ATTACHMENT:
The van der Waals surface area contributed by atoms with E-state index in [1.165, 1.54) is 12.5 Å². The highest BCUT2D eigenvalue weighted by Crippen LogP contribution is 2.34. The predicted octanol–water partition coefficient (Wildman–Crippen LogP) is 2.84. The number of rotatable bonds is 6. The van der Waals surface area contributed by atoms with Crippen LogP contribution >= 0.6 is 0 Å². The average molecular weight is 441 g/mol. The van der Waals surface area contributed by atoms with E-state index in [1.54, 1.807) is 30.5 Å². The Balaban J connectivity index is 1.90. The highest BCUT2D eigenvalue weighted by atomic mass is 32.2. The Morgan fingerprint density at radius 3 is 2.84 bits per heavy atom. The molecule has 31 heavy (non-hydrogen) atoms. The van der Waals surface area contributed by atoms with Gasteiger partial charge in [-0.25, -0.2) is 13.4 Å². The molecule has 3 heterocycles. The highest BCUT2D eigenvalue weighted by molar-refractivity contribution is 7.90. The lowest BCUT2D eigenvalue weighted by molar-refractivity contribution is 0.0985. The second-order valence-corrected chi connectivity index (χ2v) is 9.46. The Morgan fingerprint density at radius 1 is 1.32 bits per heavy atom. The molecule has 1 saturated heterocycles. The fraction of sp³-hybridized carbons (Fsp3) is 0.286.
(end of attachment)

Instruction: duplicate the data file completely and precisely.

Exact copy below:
The van der Waals surface area contributed by atoms with E-state index in [1.165, 1.54) is 12.5 Å². The highest BCUT2D eigenvalue weighted by Crippen LogP contribution is 2.34. The predicted octanol–water partition coefficient (Wildman–Crippen LogP) is 2.84. The number of rotatable bonds is 6. The van der Waals surface area contributed by atoms with Crippen LogP contribution >= 0.6 is 0 Å². The average molecular weight is 441 g/mol. The van der Waals surface area contributed by atoms with E-state index in [1.54, 1.807) is 30.5 Å². The Balaban J connectivity index is 1.90. The highest BCUT2D eigenvalue weighted by atomic mass is 32.2. The Morgan fingerprint density at radius 3 is 2.84 bits per heavy atom. The molecule has 31 heavy (non-hydrogen) atoms. The van der Waals surface area contributed by atoms with Gasteiger partial charge in [-0.25, -0.2) is 13.4 Å². The molecule has 3 heterocycles. The highest BCUT2D eigenvalue weighted by molar-refractivity contribution is 7.90. The lowest BCUT2D eigenvalue weighted by molar-refractivity contribution is 0.0985. The second-order valence-corrected chi connectivity index (χ2v) is 9.46. The Morgan fingerprint density at radius 1 is 1.32 bits per heavy atom. The molecule has 1 saturated heterocycles. The fraction of sp³-hybridized carbons (Fsp3) is 0.286.